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ASME B16.5 table 8 or 9??

ASME B16.5 table 8 or 9??

ASME B16.5 table 8 or 9??

Good day All,

In regards flange thickness (tf as per ASME B16.5), I always refer to Table 8 for class 150#. But without clear explanation, now one of the new vendor had delivered us as per table 9, picture below.
Gate valve 1/2" Class 150#, material is WCB, measured upon arrival tf is 8,6 mm. Whereas table 8 should have minimum of 9.6 mm. And manufacturer without any technical justification refer to table 9 with minimum 8 mm.

I do read the notes on (1),(2) and (4) on both table. It is bit grey area the definition of integrated flange (read: fitting).
Did some simple calculation using flange stress analysis. Gasket used is spiral wound gasket
with minimum 9.6 mm, it would requires 64 Nm to tighten the 4 bolts. Maximum 97 Nm prior jeopardizing the flange ring structure.

With 8.6 mm, it would requires maximum 44 Nm to tighten the bolts, before the integrity of the flange's 'ring' is start to be compromised. This torque value quite on the low side and not as per our flange management standard. I've seen bent spiral wound outer ring upon tightening, but never really see bent flange ring.

I will reject the valve, but aside from above stress calculation, does it really justified with respect to ASME B16.5 for them to use table 9? So far this is the only counter argument from the manufacturer.
Kindly advise,

Thank you in advance,

All valves will last for years, except the ones that were poorly manufactured; are still wrongly operated and or were wrongly selected


RE: ASME B16.5 table 8 or 9??

Well I think your only defence / point is are they cast integral with the valve or welded afterwards?

If cast integral to the valve then I think table 9 will apply. Note 1 to me is quite clear - it needs to be cast as a single piece to get the benefit of the thinner flange

Remember - More details = better answers
Also: If you get a response it's polite to respond to it.

RE: ASME B16.5 table 8 or 9??

Use table 9. table 8 is incorrect table.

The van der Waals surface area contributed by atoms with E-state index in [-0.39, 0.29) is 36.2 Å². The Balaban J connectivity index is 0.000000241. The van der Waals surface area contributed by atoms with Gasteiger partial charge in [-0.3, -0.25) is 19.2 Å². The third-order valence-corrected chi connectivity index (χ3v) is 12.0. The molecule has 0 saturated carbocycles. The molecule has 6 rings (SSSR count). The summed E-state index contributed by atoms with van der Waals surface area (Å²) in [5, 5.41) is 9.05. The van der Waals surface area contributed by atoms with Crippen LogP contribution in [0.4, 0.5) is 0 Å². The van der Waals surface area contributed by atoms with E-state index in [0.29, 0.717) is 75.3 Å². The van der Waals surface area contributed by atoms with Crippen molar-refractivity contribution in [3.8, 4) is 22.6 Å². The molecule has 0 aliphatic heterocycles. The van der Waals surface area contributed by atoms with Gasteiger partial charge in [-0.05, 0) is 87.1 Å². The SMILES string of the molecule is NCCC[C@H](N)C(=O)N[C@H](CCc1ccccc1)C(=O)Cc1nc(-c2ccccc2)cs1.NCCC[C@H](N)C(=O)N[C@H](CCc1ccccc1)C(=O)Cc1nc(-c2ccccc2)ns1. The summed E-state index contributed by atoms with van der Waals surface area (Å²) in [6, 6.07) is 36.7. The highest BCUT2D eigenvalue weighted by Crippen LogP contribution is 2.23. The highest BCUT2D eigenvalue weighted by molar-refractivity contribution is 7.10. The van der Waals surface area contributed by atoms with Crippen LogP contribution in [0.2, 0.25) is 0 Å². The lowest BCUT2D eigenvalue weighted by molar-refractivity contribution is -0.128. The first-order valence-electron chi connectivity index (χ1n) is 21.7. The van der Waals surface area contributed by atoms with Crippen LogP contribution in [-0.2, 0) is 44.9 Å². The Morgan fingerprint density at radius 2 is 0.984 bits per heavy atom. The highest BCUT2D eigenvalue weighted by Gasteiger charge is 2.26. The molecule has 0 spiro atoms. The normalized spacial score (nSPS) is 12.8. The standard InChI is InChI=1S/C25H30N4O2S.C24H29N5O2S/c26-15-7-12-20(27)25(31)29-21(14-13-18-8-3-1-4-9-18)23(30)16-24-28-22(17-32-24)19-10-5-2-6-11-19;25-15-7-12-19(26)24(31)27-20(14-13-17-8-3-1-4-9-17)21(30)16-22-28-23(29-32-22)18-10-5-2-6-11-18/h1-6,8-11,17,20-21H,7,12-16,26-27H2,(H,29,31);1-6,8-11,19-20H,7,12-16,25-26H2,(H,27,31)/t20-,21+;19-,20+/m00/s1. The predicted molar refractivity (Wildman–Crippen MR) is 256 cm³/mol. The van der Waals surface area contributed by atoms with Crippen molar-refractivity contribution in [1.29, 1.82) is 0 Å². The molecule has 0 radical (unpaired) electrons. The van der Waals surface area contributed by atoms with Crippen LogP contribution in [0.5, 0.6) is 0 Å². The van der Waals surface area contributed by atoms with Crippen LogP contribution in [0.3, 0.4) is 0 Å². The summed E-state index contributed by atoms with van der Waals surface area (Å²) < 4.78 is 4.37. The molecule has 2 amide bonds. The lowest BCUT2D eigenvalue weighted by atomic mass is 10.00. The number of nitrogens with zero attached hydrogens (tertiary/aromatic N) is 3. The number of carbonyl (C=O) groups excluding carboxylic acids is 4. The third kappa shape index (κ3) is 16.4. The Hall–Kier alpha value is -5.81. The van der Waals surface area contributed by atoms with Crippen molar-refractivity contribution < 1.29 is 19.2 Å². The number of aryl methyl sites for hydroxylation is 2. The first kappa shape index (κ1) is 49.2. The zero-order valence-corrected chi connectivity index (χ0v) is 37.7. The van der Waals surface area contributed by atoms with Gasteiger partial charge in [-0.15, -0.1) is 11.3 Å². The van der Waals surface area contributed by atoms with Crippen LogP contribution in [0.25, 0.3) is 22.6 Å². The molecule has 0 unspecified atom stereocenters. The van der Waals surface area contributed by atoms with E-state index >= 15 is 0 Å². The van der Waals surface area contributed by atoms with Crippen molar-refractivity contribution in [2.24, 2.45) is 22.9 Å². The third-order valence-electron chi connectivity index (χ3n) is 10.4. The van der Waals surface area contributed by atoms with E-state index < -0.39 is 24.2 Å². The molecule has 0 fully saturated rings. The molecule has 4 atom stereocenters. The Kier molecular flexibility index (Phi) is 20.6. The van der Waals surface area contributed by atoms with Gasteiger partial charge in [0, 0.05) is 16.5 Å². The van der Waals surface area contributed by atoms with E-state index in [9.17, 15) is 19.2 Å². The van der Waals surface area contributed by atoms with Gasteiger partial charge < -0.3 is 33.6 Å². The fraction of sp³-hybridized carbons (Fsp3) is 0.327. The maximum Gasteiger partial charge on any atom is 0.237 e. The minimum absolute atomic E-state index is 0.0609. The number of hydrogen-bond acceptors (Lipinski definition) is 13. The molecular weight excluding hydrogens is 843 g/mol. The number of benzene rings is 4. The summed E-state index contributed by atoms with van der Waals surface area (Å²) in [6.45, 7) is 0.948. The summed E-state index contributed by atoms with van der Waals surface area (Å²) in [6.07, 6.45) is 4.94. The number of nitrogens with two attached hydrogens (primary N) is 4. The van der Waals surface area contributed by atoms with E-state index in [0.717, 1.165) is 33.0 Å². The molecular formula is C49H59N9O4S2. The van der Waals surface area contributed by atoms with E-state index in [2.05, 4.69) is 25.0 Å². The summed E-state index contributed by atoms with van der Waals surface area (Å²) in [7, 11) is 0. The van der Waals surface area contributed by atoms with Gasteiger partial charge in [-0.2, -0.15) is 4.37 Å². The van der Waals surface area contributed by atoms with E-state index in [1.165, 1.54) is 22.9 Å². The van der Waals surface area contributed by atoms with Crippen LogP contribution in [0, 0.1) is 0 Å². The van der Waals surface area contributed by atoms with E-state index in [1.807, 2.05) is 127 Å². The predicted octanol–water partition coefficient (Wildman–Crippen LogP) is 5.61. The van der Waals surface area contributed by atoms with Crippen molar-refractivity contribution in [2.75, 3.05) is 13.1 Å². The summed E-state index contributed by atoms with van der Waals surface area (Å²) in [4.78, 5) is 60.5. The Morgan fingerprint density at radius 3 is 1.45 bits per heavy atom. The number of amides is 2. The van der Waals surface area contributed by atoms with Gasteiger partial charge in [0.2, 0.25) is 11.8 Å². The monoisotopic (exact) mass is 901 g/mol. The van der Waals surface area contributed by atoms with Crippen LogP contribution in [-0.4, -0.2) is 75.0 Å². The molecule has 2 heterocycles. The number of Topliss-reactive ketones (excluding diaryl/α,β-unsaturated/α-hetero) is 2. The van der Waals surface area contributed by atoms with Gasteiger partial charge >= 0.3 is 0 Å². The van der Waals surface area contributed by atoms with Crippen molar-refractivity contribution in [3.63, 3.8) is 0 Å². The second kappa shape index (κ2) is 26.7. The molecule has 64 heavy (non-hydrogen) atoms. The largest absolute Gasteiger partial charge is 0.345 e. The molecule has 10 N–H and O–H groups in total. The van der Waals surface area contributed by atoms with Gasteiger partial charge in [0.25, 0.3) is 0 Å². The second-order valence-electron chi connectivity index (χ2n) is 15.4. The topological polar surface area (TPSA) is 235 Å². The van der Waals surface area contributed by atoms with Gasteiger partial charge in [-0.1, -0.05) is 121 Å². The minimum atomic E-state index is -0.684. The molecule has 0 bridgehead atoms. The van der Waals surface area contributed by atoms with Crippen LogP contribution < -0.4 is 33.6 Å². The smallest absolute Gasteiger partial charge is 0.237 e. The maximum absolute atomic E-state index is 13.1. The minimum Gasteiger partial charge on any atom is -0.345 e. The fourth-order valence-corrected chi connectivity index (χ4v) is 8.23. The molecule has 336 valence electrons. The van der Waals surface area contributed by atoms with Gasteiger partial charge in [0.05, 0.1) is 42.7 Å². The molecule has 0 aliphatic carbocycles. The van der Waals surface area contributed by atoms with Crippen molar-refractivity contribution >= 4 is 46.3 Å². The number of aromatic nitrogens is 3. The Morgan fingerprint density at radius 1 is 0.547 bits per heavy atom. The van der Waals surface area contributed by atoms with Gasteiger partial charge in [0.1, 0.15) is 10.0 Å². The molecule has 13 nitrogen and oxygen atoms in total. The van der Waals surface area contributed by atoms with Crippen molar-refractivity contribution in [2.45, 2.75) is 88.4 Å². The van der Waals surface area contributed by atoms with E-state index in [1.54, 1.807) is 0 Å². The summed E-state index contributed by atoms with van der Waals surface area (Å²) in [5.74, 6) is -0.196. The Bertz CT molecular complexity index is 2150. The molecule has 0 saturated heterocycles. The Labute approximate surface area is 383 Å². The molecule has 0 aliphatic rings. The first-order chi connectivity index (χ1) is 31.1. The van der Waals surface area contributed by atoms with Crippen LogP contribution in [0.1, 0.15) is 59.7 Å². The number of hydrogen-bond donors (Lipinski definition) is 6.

valves are considered fittings, when referring to ASME B16.5 so they refer to the fitting table. Please refer to Table 9 note (1) where it talks about how loose flange is slightly heavier. as the integral design gives the flange strength, so not as thick of a flange is needed for integral flange valves. Do notice that it's only for the very small sizes.

Some can argue, If a welded flange is welded unto a buttweld joint end valve to use the thicker flange. But for integral flange design, use the thinner flange thickness as minimum. However, this is more rare for class 150 valve.

Some history. look at forward section, you will see that all references to valve was removed. so you must now think of things either as a "stand alone flange" or "integral flange on a fitting"

Luke | Valve Hax | https://valvehax.com/

RE: ASME B16.5 table 8 or 9??

ASME B16.34-2017, Valves - Flanged, Threaded, and Welding End, paragraph 6.2.2 states in part, that flanged ends shall be prepared in accordance with ASME B16.5 or ASME B16.47.

Thickness is to be per flanged fittings for Class 150 and 300 valves.
Thickness to be per flanges for Class 600 and higher.

So Table 9 thickness only applies to Class 150 and 300 valves.

RE: ASME B16.5 table 8 or 9??

Thank you all for the explanation.
It is quite interesting that:
- ASME still put smaller sizes on both table 8 (loose flanges) and table 9 (flange fittings), so we have to 'assume' that
- All smaller sizes 150 and 300 valves are cast integral/flange fittings.
- And also that most of its counter piping flanges are as per table 8.

Thanks again,

All valves will last for years, except the ones that were poorly manufactured; are still wrongly operated and or were wrongly selected


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